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 You are in: Under Secretary for Public Diplomacy and Public Affairs > Bureau of Public Affairs > Bureau of Public Affairs: Office of the Historian > Foreign Relations of the United States > Nixon-Ford Administrations > Volume E-7 (text)
Foreign Relations, Foreign Relations, 1969-1976, South Asia, 1969-1972
Released by the Office of the Historian

To : The Secretary
From: NEA - Joseph J. Sisco
New Government in Afghanistan

King Mohammad Zaher accepted the resignation of Prime Minister Zahir on December 5, and on December 7 asked Foreign Minister Mohammad Moussa Shafiq to form a new government. Shafiq appeared before the Parliament on December 11 with a partial list of his Cabinet members, and, according to the Afghan Embassy, received a vote of confidence today.

Shafiq seems an outstanding choice for Prime Minister. You met him at the UN both this year and last, and I believe you will agree with Embassy Kabul that he is a bright, intelligent young man with a quick and agile mind that penetrates immediately to the core of issues before him. He has demonstrated a willingness to make decisions,-which is unusual in Afghanistan. The new Prime Minister has an M.A. from Columbia, and speaks warmly of the special bond between Afghans and Americans which he feels is based on similar ideals and basic outlook. He has privately suggested closer cooperation between Afghanistan and the U.S. on international issues.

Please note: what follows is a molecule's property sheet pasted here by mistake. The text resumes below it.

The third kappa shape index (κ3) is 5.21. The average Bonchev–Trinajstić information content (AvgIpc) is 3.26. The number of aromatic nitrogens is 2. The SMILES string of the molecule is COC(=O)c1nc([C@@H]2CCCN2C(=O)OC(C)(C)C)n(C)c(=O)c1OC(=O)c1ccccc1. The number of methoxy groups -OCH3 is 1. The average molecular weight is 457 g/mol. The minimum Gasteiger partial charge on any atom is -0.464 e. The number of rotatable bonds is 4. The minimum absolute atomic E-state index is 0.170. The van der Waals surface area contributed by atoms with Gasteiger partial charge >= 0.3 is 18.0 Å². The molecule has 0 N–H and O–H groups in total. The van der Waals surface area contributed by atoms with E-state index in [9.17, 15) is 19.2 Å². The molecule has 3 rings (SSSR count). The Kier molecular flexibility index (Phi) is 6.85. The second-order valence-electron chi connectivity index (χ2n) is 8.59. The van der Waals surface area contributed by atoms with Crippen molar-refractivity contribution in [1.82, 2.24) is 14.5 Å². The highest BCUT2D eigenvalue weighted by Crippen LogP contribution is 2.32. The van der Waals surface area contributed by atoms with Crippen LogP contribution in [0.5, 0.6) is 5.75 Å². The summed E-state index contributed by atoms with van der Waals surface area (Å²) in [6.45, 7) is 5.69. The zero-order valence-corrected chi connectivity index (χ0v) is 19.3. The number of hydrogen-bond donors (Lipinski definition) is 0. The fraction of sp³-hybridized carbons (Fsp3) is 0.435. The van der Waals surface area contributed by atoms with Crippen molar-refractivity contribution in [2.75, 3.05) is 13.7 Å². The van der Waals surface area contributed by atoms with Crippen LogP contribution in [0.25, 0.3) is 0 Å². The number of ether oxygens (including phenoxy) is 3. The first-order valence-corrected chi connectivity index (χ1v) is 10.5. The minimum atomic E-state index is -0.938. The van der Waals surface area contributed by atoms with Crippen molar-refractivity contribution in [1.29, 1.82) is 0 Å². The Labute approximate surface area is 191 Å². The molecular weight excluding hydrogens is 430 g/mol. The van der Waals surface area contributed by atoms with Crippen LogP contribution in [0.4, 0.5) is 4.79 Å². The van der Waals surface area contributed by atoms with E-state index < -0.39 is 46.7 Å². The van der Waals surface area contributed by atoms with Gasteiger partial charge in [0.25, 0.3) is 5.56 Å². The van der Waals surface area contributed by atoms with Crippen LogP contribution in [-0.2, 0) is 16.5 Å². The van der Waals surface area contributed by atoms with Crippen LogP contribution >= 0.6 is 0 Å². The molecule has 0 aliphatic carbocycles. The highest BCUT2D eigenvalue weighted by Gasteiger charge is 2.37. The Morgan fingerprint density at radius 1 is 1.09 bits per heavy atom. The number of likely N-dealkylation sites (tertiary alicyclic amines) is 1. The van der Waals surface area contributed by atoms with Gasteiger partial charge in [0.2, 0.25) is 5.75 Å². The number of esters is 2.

In his appearance before the Parliament December 11, Shafiq promised to continue Afghanistan's nonaligned foreign policy, to suppress opium production, and to press economic and political reforms.

Shafiq's Cabinet is young, liberal and technically well qualified. Notable among the selections are Mohammad Khan Jalalar, age 37, one of the ablest economists in the country, as Minister of Finance; Sahabuddin Kushkaki, 39 year old publisher of the only good independent newspaper in Afghanistan, as Minister of Information and Culture; and Dr. Abdul Wakil, the organizer and motivator of the outstanding drought relief activity with whom USAID and the Peace Corps have worked very closely during the past year, as Minister of Agriculture.

We expect the Shafiq Government to exercise stronger leadership on domestic issues and to pursue
a more active and slightly more Western-oriented foreign policy. Shafiq's major problem will be the extent to which the King will allow him to govern.

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